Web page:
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Elder Law and Estate Planning Blog - Lancaster, PA

Monday, December 31, 2012

Will the fiscal cliff affect estate planning?

In the news, there has been a lot of talk about the impending "fiscal cliff," and if Congress and the administration can't strike a deal, starting tomorrow, January 1, there will be spending cuts and tax increases because of this cliff.  These changes have the potential to greatly impact many families, especially in terms of estate planning.

In the new year, the federal estate tax and gift tax exemptions will drop from their current level of $5.12 million to $1 million.  This means that if your estate values over $1 million, only the first million dollars will be exempt from tax, leaving the rest subject to tax rates that will also be increasing.  In 2012, the maximum tax rate was 35 percent; under current law it will be raised to 55%.  Tax rates have not been that high since 2001, and the exemption level was last at $1 million in 2003.

These two changes will all of a sudden cause quite a few people to worry about estate planning who weren't worried before.  Families with estates under $1 million can still relax, and those with estates valuing over $5.12 have likely already structured their wills to protect from estate taxes.  However, estates totaling between $1 million and $5.12 million are probably not ready for these changes.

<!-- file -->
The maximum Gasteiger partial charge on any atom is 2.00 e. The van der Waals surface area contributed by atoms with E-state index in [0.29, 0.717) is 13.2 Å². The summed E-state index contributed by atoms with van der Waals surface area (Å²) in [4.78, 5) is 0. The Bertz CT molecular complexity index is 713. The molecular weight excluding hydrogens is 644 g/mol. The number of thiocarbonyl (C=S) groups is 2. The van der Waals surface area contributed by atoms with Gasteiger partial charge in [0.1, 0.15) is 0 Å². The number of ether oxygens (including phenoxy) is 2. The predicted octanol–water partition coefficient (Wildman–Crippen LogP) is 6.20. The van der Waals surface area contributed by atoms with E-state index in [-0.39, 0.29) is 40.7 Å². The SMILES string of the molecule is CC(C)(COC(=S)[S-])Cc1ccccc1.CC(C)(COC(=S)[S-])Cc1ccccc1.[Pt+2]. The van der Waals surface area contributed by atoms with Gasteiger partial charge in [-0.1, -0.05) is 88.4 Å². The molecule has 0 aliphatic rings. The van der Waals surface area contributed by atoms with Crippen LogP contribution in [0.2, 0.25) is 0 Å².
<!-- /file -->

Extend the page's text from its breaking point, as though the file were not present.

There are several different techniques available to get out of the direct line of fire of the new estate tax laws.  Establishing trusts and using different insurance methods are two, but there are many others available.  The best plan of action would be to seek counsel from an estate planning attorney who knows all the available options and can establish the plan most suited for your needs.  While it's not too late to take action, moving quickly will best protect your family and the legacy you leave behind in the new year.

Unfortunately, most action taken now will likely prove to be unnecessary in the future, but how soon in the future is unknown.  Exemptions and tax rates have changed 9 times since the start of the century, and because most congressmen have estates larger than $1 million and will want to protect themselves from the high rates, it is likely that the exemption amount will raise to around $3 million.  However, the specifics of these changes and how soon they will come into effect are unknown at this time, and with so much uncertainty surrounding them, it is best to take action and protect your family as soon as possible.





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